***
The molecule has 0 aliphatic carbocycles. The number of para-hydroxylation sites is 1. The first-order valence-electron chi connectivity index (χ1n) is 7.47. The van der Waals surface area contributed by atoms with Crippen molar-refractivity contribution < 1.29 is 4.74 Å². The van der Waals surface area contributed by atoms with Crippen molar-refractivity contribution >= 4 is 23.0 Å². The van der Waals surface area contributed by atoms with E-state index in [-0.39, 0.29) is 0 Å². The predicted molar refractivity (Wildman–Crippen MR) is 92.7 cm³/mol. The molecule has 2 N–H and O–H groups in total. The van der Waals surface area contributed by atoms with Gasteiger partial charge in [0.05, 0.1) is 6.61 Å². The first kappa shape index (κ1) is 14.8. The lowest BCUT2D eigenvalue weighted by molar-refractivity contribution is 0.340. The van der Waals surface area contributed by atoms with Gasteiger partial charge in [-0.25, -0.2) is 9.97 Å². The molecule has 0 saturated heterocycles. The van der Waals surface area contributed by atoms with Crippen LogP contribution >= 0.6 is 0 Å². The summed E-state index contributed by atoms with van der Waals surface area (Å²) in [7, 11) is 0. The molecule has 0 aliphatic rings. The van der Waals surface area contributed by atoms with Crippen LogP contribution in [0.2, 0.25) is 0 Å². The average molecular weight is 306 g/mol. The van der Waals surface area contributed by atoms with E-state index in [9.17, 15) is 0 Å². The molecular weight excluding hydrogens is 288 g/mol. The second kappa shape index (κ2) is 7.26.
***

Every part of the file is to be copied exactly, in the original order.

The molecule has 0 aliphatic carbocycles. The number of para-hydroxylation sites is 1. The first-order valence-electron chi connectivity index (χ1n) is 7.47. The van der Waals surface area contributed by atoms with Crippen molar-refractivity contribution < 1.29 is 4.74 Å². The van der Waals surface area contributed by atoms with Crippen molar-refractivity contribution >= 4 is 23.0 Å². The van der Waals surface area contributed by atoms with E-state index in [-0.39, 0.29) is 0 Å². The predicted molar refractivity (Wildman–Crippen MR) is 92.7 cm³/mol. The molecule has 2 N–H and O–H groups in total. The van der Waals surface area contributed by atoms with Gasteiger partial charge in [0.05, 0.1) is 6.61 Å². The first kappa shape index (κ1) is 14.8. The lowest BCUT2D eigenvalue weighted by molar-refractivity contribution is 0.340. The van der Waals surface area contributed by atoms with Gasteiger partial charge in [-0.25, -0.2) is 9.97 Å². The molecule has 0 saturated heterocycles. The van der Waals surface area contributed by atoms with Crippen LogP contribution >= 0.6 is 0 Å². The summed E-state index contributed by atoms with van der Waals surface area (Å²) in [7, 11) is 0. The molecule has 0 aliphatic rings. The van der Waals surface area contributed by atoms with Crippen LogP contribution in [0.2, 0.25) is 0 Å². The average molecular weight is 306 g/mol. The van der Waals surface area contributed by atoms with E-state index in [9.17, 15) is 0 Å². The molecular weight excluding hydrogens is 288 g/mol. The second kappa shape index (κ2) is 7.26.